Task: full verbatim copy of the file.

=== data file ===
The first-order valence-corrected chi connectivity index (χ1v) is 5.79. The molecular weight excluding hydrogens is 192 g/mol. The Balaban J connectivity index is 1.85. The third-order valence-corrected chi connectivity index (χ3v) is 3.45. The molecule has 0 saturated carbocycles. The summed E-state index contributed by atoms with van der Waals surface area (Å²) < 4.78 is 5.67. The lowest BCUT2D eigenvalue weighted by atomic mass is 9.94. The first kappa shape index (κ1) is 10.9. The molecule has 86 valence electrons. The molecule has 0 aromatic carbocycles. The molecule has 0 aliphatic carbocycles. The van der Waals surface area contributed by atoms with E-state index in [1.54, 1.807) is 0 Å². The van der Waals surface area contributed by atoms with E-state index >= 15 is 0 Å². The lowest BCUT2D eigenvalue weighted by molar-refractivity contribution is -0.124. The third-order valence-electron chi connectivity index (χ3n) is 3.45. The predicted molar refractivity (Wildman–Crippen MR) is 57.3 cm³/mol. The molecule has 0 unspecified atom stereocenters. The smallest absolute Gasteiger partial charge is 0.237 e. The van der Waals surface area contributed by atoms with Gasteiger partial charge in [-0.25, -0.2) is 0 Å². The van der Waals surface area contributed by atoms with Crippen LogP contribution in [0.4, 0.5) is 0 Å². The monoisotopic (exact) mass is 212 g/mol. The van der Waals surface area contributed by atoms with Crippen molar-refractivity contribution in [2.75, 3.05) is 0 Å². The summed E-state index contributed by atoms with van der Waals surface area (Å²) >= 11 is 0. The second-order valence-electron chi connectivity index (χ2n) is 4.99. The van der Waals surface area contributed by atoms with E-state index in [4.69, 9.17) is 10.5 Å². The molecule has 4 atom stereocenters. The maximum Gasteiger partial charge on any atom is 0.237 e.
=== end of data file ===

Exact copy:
The first-order valence-corrected chi connectivity index (χ1v) is 5.79. The molecular weight excluding hydrogens is 192 g/mol. The Balaban J connectivity index is 1.85. The third-order valence-corrected chi connectivity index (χ3v) is 3.45. The molecule has 0 saturated carbocycles. The summed E-state index contributed by atoms with van der Waals surface area (Å²) < 4.78 is 5.67. The lowest BCUT2D eigenvalue weighted by atomic mass is 9.94. The first kappa shape index (κ1) is 10.9. The molecule has 86 valence electrons. The molecule has 0 aromatic carbocycles. The molecule has 0 aliphatic carbocycles. The van der Waals surface area contributed by atoms with E-state index in [1.54, 1.807) is 0 Å². The van der Waals surface area contributed by atoms with E-state index >= 15 is 0 Å². The lowest BCUT2D eigenvalue weighted by molar-refractivity contribution is -0.124. The third-order valence-electron chi connectivity index (χ3n) is 3.45. The predicted molar refractivity (Wildman–Crippen MR) is 57.3 cm³/mol. The molecule has 0 unspecified atom stereocenters. The smallest absolute Gasteiger partial charge is 0.237 e. The van der Waals surface area contributed by atoms with Gasteiger partial charge in [-0.25, -0.2) is 0 Å². The van der Waals surface area contributed by atoms with Crippen LogP contribution in [0.4, 0.5) is 0 Å². The monoisotopic (exact) mass is 212 g/mol. The van der Waals surface area contributed by atoms with Crippen molar-refractivity contribution in [2.75, 3.05) is 0 Å². The summed E-state index contributed by atoms with van der Waals surface area (Å²) >= 11 is 0. The second-order valence-electron chi connectivity index (χ2n) is 4.99. The van der Waals surface area contributed by atoms with E-state index in [4.69, 9.17) is 10.5 Å². The molecule has 4 atom stereocenters. The maximum Gasteiger partial charge on any atom is 0.237 e.